“Base & Vile Things”
by Sonni de Soto
“Tell me.” Her voice, hoarse and hushed, whispered into the sightless, scopeless space Eli no longer recognized as his room. Without his glasses, the witching hour had warped his pitch-black bedroom, distorting the familiar shapes and scales into strange shades of themselves.
“Say it.” Her tone tightened as he felt Her lean in closer. Her hot breath felt wet as it fluttered against his shivering skin. He bit his lip to seal the words back, blood touching his tongue sharp and metallic like a sacrifice.
He wouldn’t say it. Couldn’t.
Lord knew, he shouldn’t. Continue reading Halloween Microfiction: Base & Vile Things by Sonni de Soto
“Before the Fast”
by T. C. Mill
Before the darkness, before the hunger, the people of Orriak donned their masks. Hidden even from the gods, they enjoyed their last indulgences. The winter would be long and even in these days of comparative advances, not all would survive. For those who would, it helped to have sweet memories.
And so when the ringed moon set for the last time until spring, an air settled over the city. A hush of anticipation. Many barred their doors, shutting their families and invited guests safely away. The rest took to the streets.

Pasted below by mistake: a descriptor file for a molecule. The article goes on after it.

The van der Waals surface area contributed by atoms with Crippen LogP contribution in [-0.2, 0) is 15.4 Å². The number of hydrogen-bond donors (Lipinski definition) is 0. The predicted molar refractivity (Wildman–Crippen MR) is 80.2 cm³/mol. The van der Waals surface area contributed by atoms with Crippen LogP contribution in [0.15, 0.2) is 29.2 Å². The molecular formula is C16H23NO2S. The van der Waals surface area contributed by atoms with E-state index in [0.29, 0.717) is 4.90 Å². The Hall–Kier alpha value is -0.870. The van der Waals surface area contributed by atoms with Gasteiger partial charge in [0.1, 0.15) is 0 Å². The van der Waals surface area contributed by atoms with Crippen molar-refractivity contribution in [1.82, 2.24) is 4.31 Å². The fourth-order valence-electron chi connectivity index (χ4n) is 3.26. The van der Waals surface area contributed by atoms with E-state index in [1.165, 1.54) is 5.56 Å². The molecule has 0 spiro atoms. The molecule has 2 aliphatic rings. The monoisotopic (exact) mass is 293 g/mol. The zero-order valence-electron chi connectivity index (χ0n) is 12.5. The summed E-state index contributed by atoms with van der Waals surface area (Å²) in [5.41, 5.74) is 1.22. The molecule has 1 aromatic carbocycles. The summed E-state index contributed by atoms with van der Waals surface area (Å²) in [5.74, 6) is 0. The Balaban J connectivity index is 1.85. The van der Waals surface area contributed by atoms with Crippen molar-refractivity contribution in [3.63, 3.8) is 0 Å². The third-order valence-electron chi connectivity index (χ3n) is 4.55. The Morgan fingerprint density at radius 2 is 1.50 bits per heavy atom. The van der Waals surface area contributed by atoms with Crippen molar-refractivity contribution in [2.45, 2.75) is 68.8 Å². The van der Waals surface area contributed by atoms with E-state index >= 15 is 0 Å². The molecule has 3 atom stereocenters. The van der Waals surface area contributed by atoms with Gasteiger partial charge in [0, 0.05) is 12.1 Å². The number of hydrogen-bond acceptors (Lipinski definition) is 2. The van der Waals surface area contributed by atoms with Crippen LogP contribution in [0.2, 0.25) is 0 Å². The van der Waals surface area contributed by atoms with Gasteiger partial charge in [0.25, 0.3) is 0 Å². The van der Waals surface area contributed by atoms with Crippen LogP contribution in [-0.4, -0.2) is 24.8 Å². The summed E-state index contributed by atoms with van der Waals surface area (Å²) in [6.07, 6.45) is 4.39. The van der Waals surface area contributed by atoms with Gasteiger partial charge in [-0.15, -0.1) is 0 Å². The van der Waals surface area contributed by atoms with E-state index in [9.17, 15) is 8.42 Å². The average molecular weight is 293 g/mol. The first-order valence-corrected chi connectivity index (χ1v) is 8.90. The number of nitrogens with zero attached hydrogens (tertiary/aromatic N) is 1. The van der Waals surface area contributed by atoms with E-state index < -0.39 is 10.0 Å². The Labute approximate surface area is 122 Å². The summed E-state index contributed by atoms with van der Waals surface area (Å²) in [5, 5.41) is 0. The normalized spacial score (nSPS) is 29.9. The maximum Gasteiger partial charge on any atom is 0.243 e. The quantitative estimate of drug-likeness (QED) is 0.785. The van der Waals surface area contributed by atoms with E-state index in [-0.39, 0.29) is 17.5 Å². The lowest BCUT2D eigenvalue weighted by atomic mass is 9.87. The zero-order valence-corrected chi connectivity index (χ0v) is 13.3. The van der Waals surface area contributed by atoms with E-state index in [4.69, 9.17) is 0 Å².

Safe or not, nobody spent the Night of Masks in comfort. But for some, these twelve hours of darkness would be worth an entire year of fasting. It was risk, it was challenge, it was adventure.
He knew all this when he went out. Continue reading Halloween Microfiction: Before the Fast by T. C. Mill
Editor’s Note: This story mentions suicide.
“Room with a Boo”
by J. T. Seate
The well-appointed room looked similar to any other, but it was their room. The cool air from the open window that looked upon the picturesque Adirondacks washed over Helen. It was just as she remembered. She breathed deeply, remembering the words William had spoken ten years earlier.
“If I die, will you marry me?”
“Why would I marry you if you’re dead?” she’d answered.
Continue reading Halloween Microfiction: Room with a Boo by J. T. Seate
by Greer Thompson
Sometimes you’ve got to get creative to solve a ghost problem.
I’ve been just trying to live with it for a few months after moving into this “fixer upper” my criminal of a real-estate agent sold me on. “Oh it has so much character,” she said. I’d barely gotten my futon set up in the one upstairs bedroom with openable windows when the haunting started. Plates flying across the room and shit. It was crazy! And, fuck it, I like my plates. Those girls from the bar that ran home? Whatever, it wasn’t personal and my vibrator can cover. But those plates were special! They had Winnie the Pooh on them! So, dammit, I was going to solve this bitch once and for all.